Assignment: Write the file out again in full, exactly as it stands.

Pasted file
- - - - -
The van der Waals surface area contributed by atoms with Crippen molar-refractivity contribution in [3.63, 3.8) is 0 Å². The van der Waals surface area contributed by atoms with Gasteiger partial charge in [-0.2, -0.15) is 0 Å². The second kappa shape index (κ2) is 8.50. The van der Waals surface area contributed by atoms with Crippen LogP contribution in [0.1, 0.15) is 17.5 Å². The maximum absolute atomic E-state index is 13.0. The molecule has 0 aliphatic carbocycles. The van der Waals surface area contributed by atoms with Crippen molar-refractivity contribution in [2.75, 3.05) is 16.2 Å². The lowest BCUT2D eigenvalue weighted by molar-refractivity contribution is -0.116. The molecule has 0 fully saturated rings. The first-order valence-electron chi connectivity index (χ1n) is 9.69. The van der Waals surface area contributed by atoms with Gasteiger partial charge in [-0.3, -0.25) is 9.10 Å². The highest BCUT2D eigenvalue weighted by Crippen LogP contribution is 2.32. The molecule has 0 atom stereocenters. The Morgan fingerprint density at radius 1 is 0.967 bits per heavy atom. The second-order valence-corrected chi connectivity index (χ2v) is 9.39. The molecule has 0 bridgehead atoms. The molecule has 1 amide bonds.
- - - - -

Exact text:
The van der Waals surface area contributed by atoms with Crippen molar-refractivity contribution in [3.63, 3.8) is 0 Å². The van der Waals surface area contributed by atoms with Gasteiger partial charge in [-0.2, -0.15) is 0 Å². The second kappa shape index (κ2) is 8.50. The van der Waals surface area contributed by atoms with Crippen LogP contribution in [0.1, 0.15) is 17.5 Å². The maximum absolute atomic E-state index is 13.0. The molecule has 0 aliphatic carbocycles. The van der Waals surface area contributed by atoms with Crippen molar-refractivity contribution in [2.75, 3.05) is 16.2 Å². The lowest BCUT2D eigenvalue weighted by molar-refractivity contribution is -0.116. The molecule has 0 fully saturated rings. The first-order valence-electron chi connectivity index (χ1n) is 9.69. The van der Waals surface area contributed by atoms with Gasteiger partial charge in [-0.3, -0.25) is 9.10 Å². The highest BCUT2D eigenvalue weighted by Crippen LogP contribution is 2.32. The molecule has 0 atom stereocenters. The Morgan fingerprint density at radius 1 is 0.967 bits per heavy atom. The second-order valence-corrected chi connectivity index (χ2v) is 9.39. The molecule has 0 bridgehead atoms. The molecule has 1 amide bonds.